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J Bacteriol. 2010 Sep; 192(18): 4794–4795.
Published online 2010 Jul 16. doi:  10.1128/JB.00722-10
PMCID: PMC2937415

Complete Genome Sequence of the Diesel-Degrading Acinetobacter sp. Strain DR1 [down-pointing small open triangle]


The genus Acinetobacter is ubiquitous in soil, aquatic, and sediment environments and includes pathogenic strains, such as A. baumannii. Many Acinetobacter species isolated from various environments have biotechnological potential since they are capable of degrading a variety of pollutants. Acinetobacter sp. strain DR1 has been identified as a diesel degrader. Here we report the complete genome sequence of Acinetobacter sp. DR1 isolated from the soil of a rice paddy.

The genus Acinetobacter appears to be metabolically versatile and has the ability to degrade aliphatic hydrocarbon, thus making it an organism of interest for its possible bioremediational potential (9). Despite its biotechnological potential, the majority of genome projects conducted with Acinetobacter species have focused on pathogenic strains of A. baumannii. Currently, the only available whole-genome sequence of environmental isolates is that of A. baylyi ADP1 (2). Acinetobacter sp. strain DR1 was isolated from the soil of rice paddies, located in Deok-So (Korea University Agricultural Station), in the Kyonggi province of South Korea. Strain DR1 is capable of utilizing aliphatic hydrocarbons and diesel oil (5). Similarly to A. baylyi ADP1, this strain is also competent for natural transformation. We demonstrated previously that sodium chloride added to the medium induces the overproduction of exopolysaccharide (EPS), which evidences protective activity against diesel toxicity (4). Interestingly, DR1 possesses a quorum sensing (QS) system, which has been shown to play a significant role in biofilm formation and hexadecane biodegradation. The results of proteomic studies have demonstrated that the QS system regulates a broad variety of proteins (6). Collectively, our findings demonstrate that DR1 has profound potential for environmental applications and is an environmental isolate distinct from pathogenic strains, thus indicating that the whole-genome sequencing of DR1 is a worthwhile pursuit.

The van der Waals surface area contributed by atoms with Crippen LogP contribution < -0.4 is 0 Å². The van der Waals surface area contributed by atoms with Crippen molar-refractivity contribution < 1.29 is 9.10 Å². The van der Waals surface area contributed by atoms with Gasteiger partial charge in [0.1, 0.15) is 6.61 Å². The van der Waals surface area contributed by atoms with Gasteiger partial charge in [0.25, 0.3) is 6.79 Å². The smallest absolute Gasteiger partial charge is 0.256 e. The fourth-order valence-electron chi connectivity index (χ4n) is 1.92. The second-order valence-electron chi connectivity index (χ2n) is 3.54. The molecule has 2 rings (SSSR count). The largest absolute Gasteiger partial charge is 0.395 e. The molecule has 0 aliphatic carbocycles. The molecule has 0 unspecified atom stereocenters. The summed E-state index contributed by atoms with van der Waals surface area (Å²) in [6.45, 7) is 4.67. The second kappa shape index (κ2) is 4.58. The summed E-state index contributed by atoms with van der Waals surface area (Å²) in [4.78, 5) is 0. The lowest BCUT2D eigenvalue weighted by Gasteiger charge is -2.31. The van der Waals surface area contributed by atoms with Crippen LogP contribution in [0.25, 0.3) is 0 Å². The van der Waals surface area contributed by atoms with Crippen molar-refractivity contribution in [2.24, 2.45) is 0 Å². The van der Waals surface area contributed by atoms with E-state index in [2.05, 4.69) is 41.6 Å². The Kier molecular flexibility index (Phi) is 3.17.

Initial pyrosequencing using a GS-FLX system (454 Life Science Corporation) generated 652,162 reads (264,482,836 nucleotides; 64.3-fold coverage), which were assembled into 56 contigs. To determine the order of the contigs, 1,248 fosmid clones were constructed with an average insert size of 35 kb (10.5-fold coverage). The fosmid-end sequencing of 936 clones generated 1,372,452 bp. These high-quality Sanger reads allowed the assembly of 41 large contigs into 2 scaffolds containing 38 gaps. The gaps were filled via primer walking. All procedures for genome sequencing and gap filling were conducted by Macrogen (Seoul, South Korea). Protein coding regions were predicted with the GLIMMER3 software program (3), and automatic genome annotation was conducted on a RAST server (1) and the NCBI Prokaryotic Genomes Automatic Annotation Pipeline (PGAAP). The tRNA and rRNA genes were annotated using the tRNAScan-SE (8) and RNAmmer software programs (7), respectively. The genome of Acinetobacter sp. DR1 consists of a circular 4,152,543-bp chromosome with a G+C content of 38%, 3,874 predicted coding sequences, and 71 tRNAs. There are 6 rRNA operons with a 16S, tRNA-Ile, tRNA-Ala, 23S, 5S organization. The genes studied previously were clearly identified via genome sequencing (4, 5, 6). The availability of the complete genome sequence of Acinetobacter sp. strain DR1 will contribute to an in-depth understanding of the genetic potentials of Acinetobacter species.

Nucleotide sequence accession number.

The complete genome sequence of Acinetobacter sp. strain DR1 has been assigned GenBank accession number CP002080.


This work was supported by a grant from the MEST/NRF to the Environment Biotechnology National Core Research Center (grant no. 2009-0091491) and the MEST/NRF program (grant no. 2009-0076488).


[down-pointing small open triangle]Published ahead of print on 16 July 2010.


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